Feedbot, a symbiotic robotic arm for meal assistance
Many different causes can lead someone to be motion impaired. Manuel Marques is a researcher in Computer Vision who suffers from cerebral palsy. For him and his colleagues, his lack of movement control served as inspiration for a robotic aid, since involuntary movements of his arms make it very difficult for him to feed himself.
“FeedBot aims to be a meal assistant robot that perceives the environment, localizes and tracks the head of the user, and cooperatively places the end-effector in a comfortable and safe position for the user to eat up the food. With its autonomy and learning, we foresee that FeedBot will have a great impact in the quality of life of people with a wide range of motion-related disorders, such as Parkinson’s disease, cerebral palsy, or stroke.”
This FCT project, which started in September 2018, entails collaboration with CMU, through Professor Manuela Veloso, and M-ITI with Professor Nuno Nunes. The team at ISR his headed by Professor João Paulo Costeira and Manuel Marques, but a fluid exchange among students and researchers is what influences good practices. When ISR student Catarina Silva took part in the undergraduate internship program, which took her to Pittsburgh for four months, she developed work that ended up being one of the seeds for this project. Building also on the theoretical work of previous CMU-IST PhD thesis, this project involves several people and expertise, be it the design of Human-Computer-Interaction systems of M-ITI or CMU’s symbiotic autonomy research on robot-human interaction.
One of those people currently involved in the goals of this project is Alexandre Candeias, a researcher focused on the vision and pattern recognition component of the prototype, one of the main focusses at ISR. Even though this project’s core focus wasn’t initially the type of research he expected to be undertaking during his Masters, the actual real-world effect of the project led him in. “By the end of the year I realized that our work could impact many people’s lives in a positive way, and that seemed more motivating than an abstract or more hypothetical question.”
Alexandre also spent two months at CMU, where he worked with student Travers Rhodes on the first version of a functional arm. A Kinova MICO arm allowed the robot to feed someone based on visual intake, using tracking to know where the person was at each instance and directing the robot’s movement in real time so that it could adapt fluidly. During that time at CMU the opportunity came to develop a new version of the arm, a state-of-the-art modular low-cost manipulator hardware, based on the open source project Niryo One. This 3D printed prototype allowed to reduce the cost greatly and it seems to be adapting well to the challenge of building something robust enough to open a pathway towards commercialization.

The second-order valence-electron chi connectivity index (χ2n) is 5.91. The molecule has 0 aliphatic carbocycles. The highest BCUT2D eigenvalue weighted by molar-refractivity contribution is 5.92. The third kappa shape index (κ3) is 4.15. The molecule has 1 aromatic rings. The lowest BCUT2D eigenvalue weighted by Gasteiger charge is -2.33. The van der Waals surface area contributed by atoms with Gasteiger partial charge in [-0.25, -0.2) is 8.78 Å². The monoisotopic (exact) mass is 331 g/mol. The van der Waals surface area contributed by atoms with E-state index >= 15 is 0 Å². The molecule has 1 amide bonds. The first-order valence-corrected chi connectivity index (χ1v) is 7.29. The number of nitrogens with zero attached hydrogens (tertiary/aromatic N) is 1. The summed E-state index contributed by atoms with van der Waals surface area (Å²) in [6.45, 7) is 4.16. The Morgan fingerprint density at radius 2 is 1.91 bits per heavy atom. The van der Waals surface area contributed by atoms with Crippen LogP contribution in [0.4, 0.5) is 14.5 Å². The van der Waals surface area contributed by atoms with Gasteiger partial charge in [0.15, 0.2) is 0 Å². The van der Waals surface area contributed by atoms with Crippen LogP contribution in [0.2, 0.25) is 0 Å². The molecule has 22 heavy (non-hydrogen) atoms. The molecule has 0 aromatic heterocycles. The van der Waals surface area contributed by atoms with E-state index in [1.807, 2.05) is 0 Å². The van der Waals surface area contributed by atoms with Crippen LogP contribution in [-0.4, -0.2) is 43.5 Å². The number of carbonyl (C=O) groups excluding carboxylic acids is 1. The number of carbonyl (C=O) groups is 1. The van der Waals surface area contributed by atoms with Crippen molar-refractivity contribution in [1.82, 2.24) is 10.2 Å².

The Feedbot project also involves work with specialized institutions. Centro de Reabilitação de Paralisia Cerebral Calouste Gulbenkian, for people with cerebral palsy, is collaborating with the researchers and offering an opportunity to test the robot, in a way that it can adapt to many ranges of difficulty in movement. “We want a robot that can help people when they move a lot as well as when they move very little. Our biggest challenge is that variability and managing to make something that really adapts to people’s needs.”
Besides this ongoing work the team is expecting to run another set of testing in the summer, but in the meantime, the research needed to work through specific challenges is adding to the knowledge level in Computer Science, as it integrates core vision algorithms, control of manipulation arms and learning from data. This basis of image recognition and analysis of movement is ultimately leading to a further understanding of human movement and bringing forward a new paradigm of robots that can self-adapt to users and environments.
In parallel, the focus remains on the practical usage of the robot. As Alexandre explained: “Long term what we want is to have something that’s portable and can be taken to a restaurant or a friend’s house without too much trouble while being completely adaptable. This way if someone has issues moving only on one side of the body, or if they can only manipulate objects in a certain way, the robot will be able to adjust and ultimately help the person using it achieve another level of independence.”